In the documentary The Fillmore Story there is a point in that where you mention how really amazing music can come from situations of poverty, could you talk a bit about that and say why you think that is?
I did a little bit of my homework with that – I looked at the Harlem Renaissance in New York around the sixties and seventies when a lot of Jazz and Blues was at its height with artists like Billie Holiday, and the cities that it moved around from. It went from St Louis, to Harlem, and right here to Fillmore San Francisco, and in those times there were revolutions going on just within those neighbourhoods. Also in Los Angeles especially – they have a gang-banging culture out there and eventually brought some of the best gangster rap which spread across the world.

It wasn’t to show how bad of a neighbourhood or how hard Los Angeles is, it was to show exactly the feeling and emotion that came at the tail end of what they were experiencing. I just did my history and would sit back and think from time to time, and I realised that’s how I came to be – my pops is a blues singer, sings blues and gospel to this day, and he and a lot of the musicians that I came up with are from the same neighbourhood. They grew up in the city here and it was the same situation – I’m just the next generation of that. I was born in the eighties, so naturally my outlet is hip hop music. Blues? I was never gifted enough to learn how to sing, like how they did in the Church. I guess that skipped a generation – my kids might learn to sing or something like that.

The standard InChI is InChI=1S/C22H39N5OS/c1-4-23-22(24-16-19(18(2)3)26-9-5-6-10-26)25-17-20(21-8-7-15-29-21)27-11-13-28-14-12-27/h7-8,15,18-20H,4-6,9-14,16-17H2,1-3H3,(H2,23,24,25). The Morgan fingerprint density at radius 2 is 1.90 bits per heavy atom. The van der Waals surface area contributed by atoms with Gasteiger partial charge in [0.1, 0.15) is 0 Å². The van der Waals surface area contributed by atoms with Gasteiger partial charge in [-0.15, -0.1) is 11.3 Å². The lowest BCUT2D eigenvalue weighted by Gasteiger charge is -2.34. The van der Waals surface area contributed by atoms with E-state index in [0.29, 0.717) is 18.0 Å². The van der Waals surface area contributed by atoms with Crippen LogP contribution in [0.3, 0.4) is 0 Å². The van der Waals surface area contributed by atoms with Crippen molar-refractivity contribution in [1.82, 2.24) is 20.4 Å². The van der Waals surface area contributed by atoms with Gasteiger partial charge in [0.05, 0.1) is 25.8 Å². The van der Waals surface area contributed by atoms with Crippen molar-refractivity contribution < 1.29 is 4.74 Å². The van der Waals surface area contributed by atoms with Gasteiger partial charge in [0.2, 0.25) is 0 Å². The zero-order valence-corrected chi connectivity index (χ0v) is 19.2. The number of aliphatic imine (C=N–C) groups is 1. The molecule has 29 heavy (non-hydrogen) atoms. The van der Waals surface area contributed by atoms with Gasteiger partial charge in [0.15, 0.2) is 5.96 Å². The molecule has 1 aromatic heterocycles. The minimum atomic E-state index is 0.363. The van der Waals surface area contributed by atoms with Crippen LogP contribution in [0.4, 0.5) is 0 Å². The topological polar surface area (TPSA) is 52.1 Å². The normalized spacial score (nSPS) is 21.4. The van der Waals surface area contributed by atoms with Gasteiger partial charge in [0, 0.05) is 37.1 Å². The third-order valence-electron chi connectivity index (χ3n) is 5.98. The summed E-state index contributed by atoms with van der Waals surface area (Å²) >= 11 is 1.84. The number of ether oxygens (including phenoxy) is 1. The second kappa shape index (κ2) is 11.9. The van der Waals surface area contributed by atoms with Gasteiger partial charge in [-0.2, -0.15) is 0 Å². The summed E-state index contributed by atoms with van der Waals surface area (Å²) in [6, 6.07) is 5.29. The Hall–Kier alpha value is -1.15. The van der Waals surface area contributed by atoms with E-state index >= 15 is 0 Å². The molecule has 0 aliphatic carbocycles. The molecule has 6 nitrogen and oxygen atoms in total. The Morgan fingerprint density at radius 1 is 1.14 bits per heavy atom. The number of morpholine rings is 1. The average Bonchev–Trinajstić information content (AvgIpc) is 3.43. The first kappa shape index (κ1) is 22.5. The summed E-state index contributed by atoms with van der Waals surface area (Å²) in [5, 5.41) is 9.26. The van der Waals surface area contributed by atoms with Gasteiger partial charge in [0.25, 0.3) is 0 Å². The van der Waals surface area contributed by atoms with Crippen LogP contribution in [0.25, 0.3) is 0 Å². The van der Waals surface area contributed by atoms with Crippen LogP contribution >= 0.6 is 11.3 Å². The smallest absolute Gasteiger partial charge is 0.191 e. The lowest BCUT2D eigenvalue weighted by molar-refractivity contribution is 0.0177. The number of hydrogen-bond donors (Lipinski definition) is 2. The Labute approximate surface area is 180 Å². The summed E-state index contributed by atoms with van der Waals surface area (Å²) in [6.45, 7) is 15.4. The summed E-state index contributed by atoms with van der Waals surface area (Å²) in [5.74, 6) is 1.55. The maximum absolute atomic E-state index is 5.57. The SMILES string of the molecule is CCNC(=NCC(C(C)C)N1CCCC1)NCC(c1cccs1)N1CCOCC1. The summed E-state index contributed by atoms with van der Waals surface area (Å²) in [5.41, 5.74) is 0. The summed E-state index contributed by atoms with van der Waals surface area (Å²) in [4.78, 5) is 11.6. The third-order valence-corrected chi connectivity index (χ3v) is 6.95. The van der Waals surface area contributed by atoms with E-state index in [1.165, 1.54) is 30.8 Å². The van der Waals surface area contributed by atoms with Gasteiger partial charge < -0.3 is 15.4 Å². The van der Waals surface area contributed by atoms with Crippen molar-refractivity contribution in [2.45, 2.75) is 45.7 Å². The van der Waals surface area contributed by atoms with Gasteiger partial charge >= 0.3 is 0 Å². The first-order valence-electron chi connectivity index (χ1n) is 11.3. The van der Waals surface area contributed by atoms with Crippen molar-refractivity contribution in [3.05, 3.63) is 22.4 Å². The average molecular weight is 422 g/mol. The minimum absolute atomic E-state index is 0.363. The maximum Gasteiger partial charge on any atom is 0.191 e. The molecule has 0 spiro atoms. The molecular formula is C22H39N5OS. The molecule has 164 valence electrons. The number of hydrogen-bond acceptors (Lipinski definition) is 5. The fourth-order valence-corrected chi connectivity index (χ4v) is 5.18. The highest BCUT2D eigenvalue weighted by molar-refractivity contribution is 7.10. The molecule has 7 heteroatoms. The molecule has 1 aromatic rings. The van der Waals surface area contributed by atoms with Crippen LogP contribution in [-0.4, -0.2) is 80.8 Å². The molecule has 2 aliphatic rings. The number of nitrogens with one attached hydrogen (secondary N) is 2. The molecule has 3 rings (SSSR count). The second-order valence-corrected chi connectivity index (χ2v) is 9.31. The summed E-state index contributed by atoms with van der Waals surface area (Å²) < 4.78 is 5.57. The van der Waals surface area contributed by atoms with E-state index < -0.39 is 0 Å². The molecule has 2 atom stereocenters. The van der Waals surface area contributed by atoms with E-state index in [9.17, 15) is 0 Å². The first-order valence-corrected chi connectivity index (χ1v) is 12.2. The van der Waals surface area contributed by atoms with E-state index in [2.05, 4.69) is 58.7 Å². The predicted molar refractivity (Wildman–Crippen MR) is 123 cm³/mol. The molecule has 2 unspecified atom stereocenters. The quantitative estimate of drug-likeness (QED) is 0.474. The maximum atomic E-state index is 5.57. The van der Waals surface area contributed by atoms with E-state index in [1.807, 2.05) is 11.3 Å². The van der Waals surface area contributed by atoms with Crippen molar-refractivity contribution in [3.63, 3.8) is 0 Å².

Do you feel like the heritage of the Fillmore District influences the hip hop that comes out of the area?
Definitely, definitely. Fillmore has always been a place where people come to make music and get their music heard. I was lucky enough to be born and raised here, so I was able to absorb all of the culture from a young age when, as far as hip hop is concerned, it was at its purest form in the eighties and early nineties. Before then I remember being a young boy wondering around seeing junkies and crack-heads singing, playing trumpet and saxophone – but, they were on drugs so they would just take the change and go and get high. I was so young I couldn’t put it together like: ‘why does every crack-head around here know how to sing??’ I didn’t get it, until I did my history and realised: ‘oh…these crack-heads are retired musicians…’ Some of them didn’t make it, some of them did but got hooked on drugs, and a lot of them didn’t have family and were out on their own, but couldn’t make it on their own.

I look around and see my generation is the same thing – a lot of my peers got the negative side of this being such a musical melting pot, because where there’s good music there’s going to be people crowding around that music and…‘celebrating’ – whether celebrating with drugs or alcohol, there’s going to be celebrating around the music. I was able to see all of that; the people around it, who enjoyed it but also fell victim to not knowing when the party was over and getting themselves together, and it still goes on. I appreciate it, but I also see it for what it is.

A double-edged sword?
Right, right. Definitely.

What does your own music mean to you?
It means a lot. First and foremost it means me, where I come from and where I grew up, my beliefs. We call it Thorobred music and came up with the coin for that type of music as it’s about being true to who you are, not trying to make everybody be like you – I understand there are people who can enjoy my music who don’t come from the same walk of life as me. I just want people who are listening to it to get where I’m coming from, whether they agree with it or not. If each fan had the opportunity to tell me their story I would do my best to try to understand where they’re coming from and see things the way that they see. Even if it’s just for three minutes listening to a song.